Thursday, June 27, 2013

Stop Indoctrinating Schoolchildren With Environmentalist Propaganda

In Gov. Christie's Towering Hypocracy on Climate, the NJ Star-Ledger makes hay about New Jersey Governor Chris Christie's environmental policies. In my comments, I chose to zero in on what to the writer Tom Moran was probably intended only as an introductory aside:

The kids at Demarest Elementary School in Bloomfield could teach Gov. Chris Christie a thing or two about climate change.
Their school just won first place in a national contest by cutting its energy use in half. And it wasn’t that hard. They did stuff like turn off the heat on weekends and nights, fix leaky windows and unplug fax machines overnight. Simple measures saved more than $70,000 in the first year, about enough to pay a starting teacher’s salary and benefits.
In the fight against climate change, this is the easy pickin’s. It’s much cheaper than matching the same results by building a windmill or solar farm.
And for third-grader Daniella Estevez and her friend Jaelyn Oranas, the lesson was obvious. “Please take care of Earth,” they told their friends at a ceremony Wednesday marking the prize. “It’s the only planet we can live on.”
Christie doesn’t seem to get that.

Moran goes on to chastise Christie for raiding environment funds intended for "green energy" government subsidies to use for other purposes.

I replied:

Demarest Elementary only proves that government schools are indoctrinating inexperienced, intellectually defenseless children with politically-motivated ideas.

Now, their's nothing wrong with common-sense energy savings that save money (though why precious education time and money is wasted on such silly contests is beyond me). There is something horribly wrong with the deadly environmentalist ideology that prompts kids to spout "Please take care of the Earth" and the like. Such a statement is an outgrowth of the evil premise underpinning environmentalism;  that raw nature has intrinsic value. If so, then every time people apply intelligence and productive work to improve the environment for man, such as building hydro-electric dams, nuclear power plants, oil refineries, pipelines, fossil fuel-powered electric plants, housing developments, shopping malls, pharmaceutical plants, factories, modern industrial agriculture, cars, roads, and office buildings, they are not "taking care of the Earth" but destroying it, because raw nature has "intrinsic value."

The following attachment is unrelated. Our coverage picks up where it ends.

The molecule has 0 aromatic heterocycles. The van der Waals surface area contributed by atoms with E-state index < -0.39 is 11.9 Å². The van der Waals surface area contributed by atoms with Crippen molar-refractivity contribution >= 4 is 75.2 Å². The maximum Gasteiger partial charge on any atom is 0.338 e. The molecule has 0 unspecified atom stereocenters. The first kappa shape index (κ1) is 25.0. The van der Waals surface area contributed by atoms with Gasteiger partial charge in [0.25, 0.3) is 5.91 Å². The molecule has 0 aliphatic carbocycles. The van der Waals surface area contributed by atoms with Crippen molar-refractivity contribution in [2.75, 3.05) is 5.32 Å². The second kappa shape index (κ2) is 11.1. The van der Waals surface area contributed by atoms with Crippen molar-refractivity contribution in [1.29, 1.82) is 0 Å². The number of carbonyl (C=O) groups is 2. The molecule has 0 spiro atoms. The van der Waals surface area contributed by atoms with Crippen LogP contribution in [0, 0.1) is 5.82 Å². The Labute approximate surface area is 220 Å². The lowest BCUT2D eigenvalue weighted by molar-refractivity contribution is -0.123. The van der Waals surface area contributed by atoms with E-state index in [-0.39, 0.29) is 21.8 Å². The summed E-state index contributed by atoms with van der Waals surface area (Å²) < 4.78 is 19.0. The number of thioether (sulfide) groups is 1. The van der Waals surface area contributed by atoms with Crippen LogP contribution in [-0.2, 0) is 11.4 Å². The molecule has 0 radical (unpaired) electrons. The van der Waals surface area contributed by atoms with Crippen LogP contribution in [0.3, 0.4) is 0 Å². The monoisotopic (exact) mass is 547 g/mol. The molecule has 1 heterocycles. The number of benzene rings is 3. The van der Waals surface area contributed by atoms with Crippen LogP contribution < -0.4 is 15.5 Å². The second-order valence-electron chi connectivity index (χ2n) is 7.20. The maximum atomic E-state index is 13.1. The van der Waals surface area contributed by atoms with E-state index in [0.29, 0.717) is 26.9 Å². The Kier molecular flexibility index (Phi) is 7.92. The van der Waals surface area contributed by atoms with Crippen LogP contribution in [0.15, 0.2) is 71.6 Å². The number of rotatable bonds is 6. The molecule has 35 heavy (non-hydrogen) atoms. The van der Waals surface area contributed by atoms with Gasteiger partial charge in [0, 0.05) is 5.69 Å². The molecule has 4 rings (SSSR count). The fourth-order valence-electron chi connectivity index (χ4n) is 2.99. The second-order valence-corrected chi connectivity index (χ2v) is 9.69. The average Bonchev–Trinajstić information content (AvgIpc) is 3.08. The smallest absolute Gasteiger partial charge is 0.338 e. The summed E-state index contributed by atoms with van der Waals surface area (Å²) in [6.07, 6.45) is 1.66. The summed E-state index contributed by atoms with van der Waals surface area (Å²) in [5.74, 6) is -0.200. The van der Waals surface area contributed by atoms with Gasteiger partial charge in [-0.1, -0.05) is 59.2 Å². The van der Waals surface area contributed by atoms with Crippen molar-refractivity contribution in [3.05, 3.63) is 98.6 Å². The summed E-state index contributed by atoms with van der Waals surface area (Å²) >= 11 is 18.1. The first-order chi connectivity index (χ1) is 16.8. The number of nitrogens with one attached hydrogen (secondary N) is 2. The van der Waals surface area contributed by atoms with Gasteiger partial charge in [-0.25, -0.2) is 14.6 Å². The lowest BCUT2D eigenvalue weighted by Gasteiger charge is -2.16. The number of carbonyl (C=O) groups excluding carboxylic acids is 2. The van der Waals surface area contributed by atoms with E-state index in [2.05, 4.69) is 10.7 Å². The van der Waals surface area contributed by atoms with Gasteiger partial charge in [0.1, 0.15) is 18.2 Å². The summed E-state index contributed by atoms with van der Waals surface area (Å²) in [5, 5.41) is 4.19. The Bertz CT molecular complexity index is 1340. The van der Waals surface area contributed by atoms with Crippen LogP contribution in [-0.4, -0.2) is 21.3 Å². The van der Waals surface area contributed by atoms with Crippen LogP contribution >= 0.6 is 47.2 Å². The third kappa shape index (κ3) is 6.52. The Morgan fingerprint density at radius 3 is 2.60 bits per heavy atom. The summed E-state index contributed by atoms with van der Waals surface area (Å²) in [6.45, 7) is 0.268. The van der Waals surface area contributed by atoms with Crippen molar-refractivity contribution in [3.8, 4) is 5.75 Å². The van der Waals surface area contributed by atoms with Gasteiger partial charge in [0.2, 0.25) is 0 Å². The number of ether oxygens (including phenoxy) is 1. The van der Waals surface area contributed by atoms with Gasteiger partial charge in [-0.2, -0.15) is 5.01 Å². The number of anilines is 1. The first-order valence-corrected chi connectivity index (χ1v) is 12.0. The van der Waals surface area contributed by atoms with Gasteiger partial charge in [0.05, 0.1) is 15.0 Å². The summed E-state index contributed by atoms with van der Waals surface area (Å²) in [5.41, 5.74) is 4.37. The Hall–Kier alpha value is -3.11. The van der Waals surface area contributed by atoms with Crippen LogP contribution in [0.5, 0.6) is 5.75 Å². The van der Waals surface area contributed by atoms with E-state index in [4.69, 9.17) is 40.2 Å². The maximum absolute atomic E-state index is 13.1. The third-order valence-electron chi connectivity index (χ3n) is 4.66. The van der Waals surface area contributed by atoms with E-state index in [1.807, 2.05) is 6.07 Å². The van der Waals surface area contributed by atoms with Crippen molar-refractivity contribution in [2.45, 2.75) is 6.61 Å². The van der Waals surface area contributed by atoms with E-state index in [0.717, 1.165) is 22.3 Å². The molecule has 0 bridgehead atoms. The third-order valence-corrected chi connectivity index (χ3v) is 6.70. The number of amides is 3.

In fact, industrialization is precisely man's way of taking care of the Earth. Raw nature is misery and death to man. It is not a value for man, except as a day-trip getaway from our centrally heated, air conditioned, plumbed, electric powered homes and workplaces. Industrialization, powered primarily by fossil fuels, has vastly improved Earth's environment. Compare the health, comfort, and longevity we enjoy today with human history before free market capitalism generated the industrial revolution. Lives were brutal and short, famine and plague were regular scourges, and most children died before the age of ten. I wonder if those children would trade places with that kid who was brainwashed into believing we should "take care of the Earth."

A bit of climate change? So what? It's always been around. Even if you accept that man is primarily responsible for this round of minor climate change--which I don't--it's a small price to pay for our vastly improved environment. If we're still relatively free, we'll adapt to whatever problems it creates through human ingenuity, and otherwise enjoy the benefits of warmer weather. If government schools are going to propagandize, shouldn't they at least be presenting the case for man's efforts to improve Earth's environment for man? Or does "diversity" only apply to race, but not ideas?

As to Christie: No, he shouldn't be using that "green" money to balance the budget. He should be cutting redistributionist spending, instead.  Then, he should repeal the subsidies to the solar and wind industries and lower taxes and electric rates accordingly. The subsidies only prove that solar and wind make no sense and can't compete with other energy sources. If they could compete, people would voluntarily install them with their own money, rather than have their money stolen to feed the corporate welfare subsidies.

Related Reading:

Why I Don't Trust the "Climate Consensus"

What is the Purpose of Education?

No comments: